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New Study Sheds Light on ‘Algorithmic Fatigue’



A new study conducted by strategic consultancy Alice Labs and global technology firm Reaktor sheds light on what researchers call “algorithmic fatigue.” Algorithmic fatigue takes place when individuals spend long periods of time doing things like browsing streaming services. In these moments, AI systems can often fail in their duty to satisfy the expectations of users if they don’t deliver. This can often leave consumers feeling fatigued. 

The new study identified three different types of AI interactions: 

  • Passive: Users want to remain passive towards an algorithmic system.
  • Guiding: Users want to guide an algorithmic system.
  • Collaborative: Users want to collaborate with an algorithmic system.

The type of AI interaction a user selects depends on the situation and what they want or need, and it is also affected by previous experiences with smart technology, such as algorithmic fatigue when a previous system failed to deliver those needs. 

According to the researchers, AI is becoming more than just technology, and brands are beginning to realize the importance of how users experience and interact with algorithms. 

Kirsi Hantula is one of the researchers at Alice Labs. 

“While useful in many instances, algorithms continue to be limited by their machine-ness: they cannot predict when users are having a bad day and need something lighter to watch, nor are they capable of understanding the subtle and varied ways in which users’ tastes evolve and expand over time,” Hantula says.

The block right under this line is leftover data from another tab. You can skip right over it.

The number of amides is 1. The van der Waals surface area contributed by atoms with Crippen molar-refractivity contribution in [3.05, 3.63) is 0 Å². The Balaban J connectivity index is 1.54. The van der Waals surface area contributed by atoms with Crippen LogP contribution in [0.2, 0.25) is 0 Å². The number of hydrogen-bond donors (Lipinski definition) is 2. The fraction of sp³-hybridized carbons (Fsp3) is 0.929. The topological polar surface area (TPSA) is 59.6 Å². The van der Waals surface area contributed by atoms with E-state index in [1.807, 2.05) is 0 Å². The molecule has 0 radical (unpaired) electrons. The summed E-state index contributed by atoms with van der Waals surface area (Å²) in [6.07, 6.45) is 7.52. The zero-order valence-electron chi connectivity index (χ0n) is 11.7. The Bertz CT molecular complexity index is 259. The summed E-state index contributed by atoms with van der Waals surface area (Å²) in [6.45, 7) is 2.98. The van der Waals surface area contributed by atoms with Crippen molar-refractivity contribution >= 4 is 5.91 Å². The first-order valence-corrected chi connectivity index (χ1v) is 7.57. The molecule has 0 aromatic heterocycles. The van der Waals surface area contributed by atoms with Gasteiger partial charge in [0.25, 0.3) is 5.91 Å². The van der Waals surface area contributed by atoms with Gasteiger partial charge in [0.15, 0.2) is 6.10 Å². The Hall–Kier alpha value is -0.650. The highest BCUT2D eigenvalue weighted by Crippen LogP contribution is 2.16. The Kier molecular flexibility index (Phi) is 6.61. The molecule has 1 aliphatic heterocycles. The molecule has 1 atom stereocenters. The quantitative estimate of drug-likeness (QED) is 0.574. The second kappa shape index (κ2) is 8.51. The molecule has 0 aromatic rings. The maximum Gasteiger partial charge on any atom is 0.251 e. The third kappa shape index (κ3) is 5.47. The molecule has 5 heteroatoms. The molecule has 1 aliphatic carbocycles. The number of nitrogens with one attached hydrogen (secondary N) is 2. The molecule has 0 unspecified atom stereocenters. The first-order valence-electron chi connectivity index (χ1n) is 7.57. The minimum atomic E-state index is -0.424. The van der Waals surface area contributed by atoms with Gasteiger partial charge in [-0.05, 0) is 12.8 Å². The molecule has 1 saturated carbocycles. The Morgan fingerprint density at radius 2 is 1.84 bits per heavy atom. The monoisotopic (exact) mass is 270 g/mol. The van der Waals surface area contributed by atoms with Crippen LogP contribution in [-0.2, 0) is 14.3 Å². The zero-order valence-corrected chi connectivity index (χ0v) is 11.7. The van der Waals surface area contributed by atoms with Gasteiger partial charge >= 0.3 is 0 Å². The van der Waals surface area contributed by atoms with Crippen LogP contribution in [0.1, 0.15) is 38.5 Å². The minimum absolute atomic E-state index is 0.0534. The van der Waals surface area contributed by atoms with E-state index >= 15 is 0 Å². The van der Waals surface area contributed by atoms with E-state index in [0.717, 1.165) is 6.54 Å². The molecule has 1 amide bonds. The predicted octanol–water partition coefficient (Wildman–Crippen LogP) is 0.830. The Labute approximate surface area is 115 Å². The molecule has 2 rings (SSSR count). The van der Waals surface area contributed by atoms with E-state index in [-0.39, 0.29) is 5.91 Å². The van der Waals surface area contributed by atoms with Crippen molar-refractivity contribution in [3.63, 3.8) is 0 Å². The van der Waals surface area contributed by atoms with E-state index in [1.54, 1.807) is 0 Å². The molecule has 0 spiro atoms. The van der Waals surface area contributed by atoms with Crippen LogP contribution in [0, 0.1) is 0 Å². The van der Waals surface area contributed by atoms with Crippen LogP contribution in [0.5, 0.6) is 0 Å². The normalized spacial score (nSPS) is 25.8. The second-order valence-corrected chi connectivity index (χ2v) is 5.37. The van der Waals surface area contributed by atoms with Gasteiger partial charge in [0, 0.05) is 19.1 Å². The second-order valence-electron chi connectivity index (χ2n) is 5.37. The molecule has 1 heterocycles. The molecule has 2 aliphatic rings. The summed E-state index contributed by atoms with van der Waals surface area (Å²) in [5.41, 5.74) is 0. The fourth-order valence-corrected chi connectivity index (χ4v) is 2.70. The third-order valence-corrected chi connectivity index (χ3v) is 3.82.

Because various AI-powered devices have been around for over ten years, many users are already aware of how to tactically navigate imperfect systems. This means that users themselves have already begun to fight against algorithmic fatigue. For example, one might limit an AI-powered device to its basic functions, such as using a voice-activated assistant for simple tasks. 

Recommendation Algorithms

The researchers also found that more consumers are now opting out of recommendation algorithms, moving more towards external influencers to curate content. External influencers, or lighthouses, are other individuals who share similar interests, and these individuals are often more reliable than the algorithms. 

The researchers say that companies should find ways to combat algorithmic fatigue if they want to establish stronger relationships with their consumers. 

Olof Hoverfält is Principal Consultant, Strategy and Business Design, at Reaktor. 

“It’s not so much about reinventing AI, the AI is working fine,” says Hoverfält. “It’s about creating another layer on top of that system, something that allows for quicker, more refined human interaction between the user and the algorithm. It’s about parity: granting the user equal agency over decision making, allowing them to choose and change when they want to be actively involved in the process or just passively guided through it.”

“For us, this is also a matter of ethics. We think that AI systems that intimately intertwine with people’s lives should be designed in a way that celebrates human versatility and establishes users as positive and creative agents in algorithmic decision-making,” says Hantula.

The new study is part of a two-year collaboration between Alice Labs and the University of Helsinki’s Center for Consumer Society Research. It was funded by the Foundation for Economic Education.

Alex McFarland is a tech writer who covers the latest developments in artificial intelligence. He has worked with AI startups and publications across the globe.